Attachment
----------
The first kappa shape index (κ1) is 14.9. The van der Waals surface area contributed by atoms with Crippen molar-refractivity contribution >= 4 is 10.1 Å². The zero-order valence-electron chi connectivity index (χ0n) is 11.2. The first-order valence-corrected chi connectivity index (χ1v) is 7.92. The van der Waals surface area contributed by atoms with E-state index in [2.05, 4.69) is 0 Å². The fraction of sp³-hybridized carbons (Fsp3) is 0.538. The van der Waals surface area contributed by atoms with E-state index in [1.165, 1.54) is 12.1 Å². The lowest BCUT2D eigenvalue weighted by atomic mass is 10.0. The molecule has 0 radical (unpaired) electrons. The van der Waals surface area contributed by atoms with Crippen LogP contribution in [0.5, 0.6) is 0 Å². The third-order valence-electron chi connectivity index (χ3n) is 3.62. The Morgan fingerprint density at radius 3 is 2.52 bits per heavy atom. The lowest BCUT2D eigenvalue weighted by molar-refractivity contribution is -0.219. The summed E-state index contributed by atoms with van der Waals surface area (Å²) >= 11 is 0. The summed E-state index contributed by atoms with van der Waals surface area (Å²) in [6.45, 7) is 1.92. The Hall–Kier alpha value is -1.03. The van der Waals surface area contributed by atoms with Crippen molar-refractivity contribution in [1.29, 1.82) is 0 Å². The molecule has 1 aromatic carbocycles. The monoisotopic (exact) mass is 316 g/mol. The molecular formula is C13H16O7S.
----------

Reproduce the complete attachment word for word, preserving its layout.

The first kappa shape index (κ1) is 14.9. The van der Waals surface area contributed by atoms with Crippen molar-refractivity contribution >= 4 is 10.1 Å². The zero-order valence-electron chi connectivity index (χ0n) is 11.2. The first-order valence-corrected chi connectivity index (χ1v) is 7.92. The van der Waals surface area contributed by atoms with E-state index in [2.05, 4.69) is 0 Å². The fraction of sp³-hybridized carbons (Fsp3) is 0.538. The van der Waals surface area contributed by atoms with E-state index in [1.165, 1.54) is 12.1 Å². The lowest BCUT2D eigenvalue weighted by atomic mass is 10.0. The molecule has 0 radical (unpaired) electrons. The van der Waals surface area contributed by atoms with Crippen LogP contribution in [0.5, 0.6) is 0 Å². The third-order valence-electron chi connectivity index (χ3n) is 3.62. The Morgan fingerprint density at radius 3 is 2.52 bits per heavy atom. The lowest BCUT2D eigenvalue weighted by molar-refractivity contribution is -0.219. The summed E-state index contributed by atoms with van der Waals surface area (Å²) >= 11 is 0. The summed E-state index contributed by atoms with van der Waals surface area (Å²) in [6.45, 7) is 1.92. The Hall–Kier alpha value is -1.03. The van der Waals surface area contributed by atoms with Crippen molar-refractivity contribution in [1.29, 1.82) is 0 Å². The molecule has 1 aromatic carbocycles. The monoisotopic (exact) mass is 316 g/mol. The molecular formula is C13H16O7S.